As I listened to the slow, padded footfall of my parents approaching my room, I looked to the floor and my history book lying next to the nightstand where I'd tossed it the night before. Even in the early morning dark I could make out the swirls and stars in colored marker and the letters that spelled out C H R I S in soft, bubble forms on the torn bookcover I'd fashioned out of a brownpaper grocery bag.
I remembered throwing it there somewhat hastily. I had been doing my homework when a sense of urgency struck and I realized I had not written him as I promised I would. I glanced at the clock. It was nine-twenty-three and although I still needed time to finish my work, the letter could not wait.
So, I wrote.
I would always write.
I would always be there.
He would always be there.
It was my name spoken in the smooth and familiar voice of my mother - though weighted and slow - her head bowed to her chest almost as though she were speaking only to herself.
"Suzi." She said it again, this time with a sharp gravity - like a chisel against stone.
My parents were now sitting on either side of my bed.
I had been waiting for them.
I don't know how.
I didn't know why.
The lights in my room remained off; but it seemed that the darkness clung to them as though they were holding it there - away from me to give me enough light to see through the next moment. They were crying. My father was crying. My father.
"Suzi. We have something very, very bad to tell you."
"Chris has been in a car accident."
"And he was killed."
If the world moved forward from that moment, I could not know it.
If there were air around me worth breathing, I could not take it in.
And if there were another sound beyond the leaden bellow of my own raw grief, I could not hear it.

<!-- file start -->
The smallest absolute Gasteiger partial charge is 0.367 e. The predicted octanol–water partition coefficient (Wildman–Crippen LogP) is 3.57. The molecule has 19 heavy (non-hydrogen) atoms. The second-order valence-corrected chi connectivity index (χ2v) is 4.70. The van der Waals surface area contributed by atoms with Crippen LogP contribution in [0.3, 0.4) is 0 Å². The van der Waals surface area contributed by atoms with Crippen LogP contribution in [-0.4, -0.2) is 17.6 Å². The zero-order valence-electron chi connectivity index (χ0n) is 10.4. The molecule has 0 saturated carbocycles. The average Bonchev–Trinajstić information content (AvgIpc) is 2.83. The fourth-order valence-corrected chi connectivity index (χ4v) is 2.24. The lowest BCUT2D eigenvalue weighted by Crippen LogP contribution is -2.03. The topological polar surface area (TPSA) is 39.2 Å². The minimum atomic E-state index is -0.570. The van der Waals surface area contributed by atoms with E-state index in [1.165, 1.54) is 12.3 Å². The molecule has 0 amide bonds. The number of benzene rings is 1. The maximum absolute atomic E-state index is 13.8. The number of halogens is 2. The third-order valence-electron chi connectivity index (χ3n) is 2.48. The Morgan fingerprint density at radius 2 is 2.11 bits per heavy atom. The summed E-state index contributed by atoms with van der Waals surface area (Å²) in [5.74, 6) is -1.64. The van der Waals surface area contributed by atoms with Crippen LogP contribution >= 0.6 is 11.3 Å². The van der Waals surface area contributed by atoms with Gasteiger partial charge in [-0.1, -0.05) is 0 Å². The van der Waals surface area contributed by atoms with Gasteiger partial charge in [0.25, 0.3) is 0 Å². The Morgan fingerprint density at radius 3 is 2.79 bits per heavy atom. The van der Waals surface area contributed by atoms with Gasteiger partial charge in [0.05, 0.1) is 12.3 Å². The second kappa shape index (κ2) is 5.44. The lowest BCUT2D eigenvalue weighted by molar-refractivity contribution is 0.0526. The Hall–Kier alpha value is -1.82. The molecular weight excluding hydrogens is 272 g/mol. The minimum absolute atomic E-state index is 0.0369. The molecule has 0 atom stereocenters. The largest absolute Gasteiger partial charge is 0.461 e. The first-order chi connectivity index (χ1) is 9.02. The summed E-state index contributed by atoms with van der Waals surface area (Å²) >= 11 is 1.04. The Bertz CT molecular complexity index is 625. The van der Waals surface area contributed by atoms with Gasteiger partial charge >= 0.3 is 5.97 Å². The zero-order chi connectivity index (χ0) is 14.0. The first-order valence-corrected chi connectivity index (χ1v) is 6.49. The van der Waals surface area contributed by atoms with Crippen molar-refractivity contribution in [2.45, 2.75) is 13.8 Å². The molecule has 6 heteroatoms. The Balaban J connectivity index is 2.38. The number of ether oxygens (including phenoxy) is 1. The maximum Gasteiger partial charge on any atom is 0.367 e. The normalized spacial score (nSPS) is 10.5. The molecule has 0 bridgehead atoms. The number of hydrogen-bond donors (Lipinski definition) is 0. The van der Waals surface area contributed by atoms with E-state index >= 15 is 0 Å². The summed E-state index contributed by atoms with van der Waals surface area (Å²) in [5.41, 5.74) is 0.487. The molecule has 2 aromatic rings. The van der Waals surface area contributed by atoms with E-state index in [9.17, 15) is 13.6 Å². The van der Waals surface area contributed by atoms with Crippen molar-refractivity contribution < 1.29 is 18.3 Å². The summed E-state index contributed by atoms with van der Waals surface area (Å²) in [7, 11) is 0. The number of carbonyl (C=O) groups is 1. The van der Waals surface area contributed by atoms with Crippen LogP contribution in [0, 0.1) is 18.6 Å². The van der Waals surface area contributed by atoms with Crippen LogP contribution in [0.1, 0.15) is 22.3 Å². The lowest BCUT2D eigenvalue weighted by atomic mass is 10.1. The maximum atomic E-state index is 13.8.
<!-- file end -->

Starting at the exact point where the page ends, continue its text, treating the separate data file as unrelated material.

"Who am I going to talk to? Who am I going to love?" I wailed.
Who will love me?
In that sodden moment violated by the intrusion of a predawn light that had no business rising, everything I ever believed about happiness, hoped for in life, trusted in or held as my own was annihilated.
After that - there was no after that.
After that came months of hollow redundancies that would inform my way of being in the world for many years. A serial commitment to waking up each morning, remembering he was gone and dedicating the remaining hours to forgetting. To that end I would try anything, drink anything, ingest anything, inject anything. It was a slow and arbitrary suicide by indifference.
But Twenty-eight years ago in the midst of a pharmaceutical free-fall leaning dangerously close to terminal, I discovered that I was expecting a child.
After a decade of forgetting, I remembered.
I named him Griffin after the legendary winged lion, a symbol of the divine because what he inspired and the miracle that he was, were nothing less. I remembered and I loved again, and I went on to marry and to the gift of two beautiful daughters.
Today my son is struggling not to drown in that same well of drug abuse and apathy that almost swallowed me. His great, divine wings clipped by his own hand; and while it is up to him to restore his place in the sky, I will do my best to help provide an open runway.
In the meantime, I will continue soaring for both of us.
Death took one young man from me once upon a dark time.
If he has any intention of coming for this one, he will have to go through me.
And trust me, he will be in for one hell of a fight.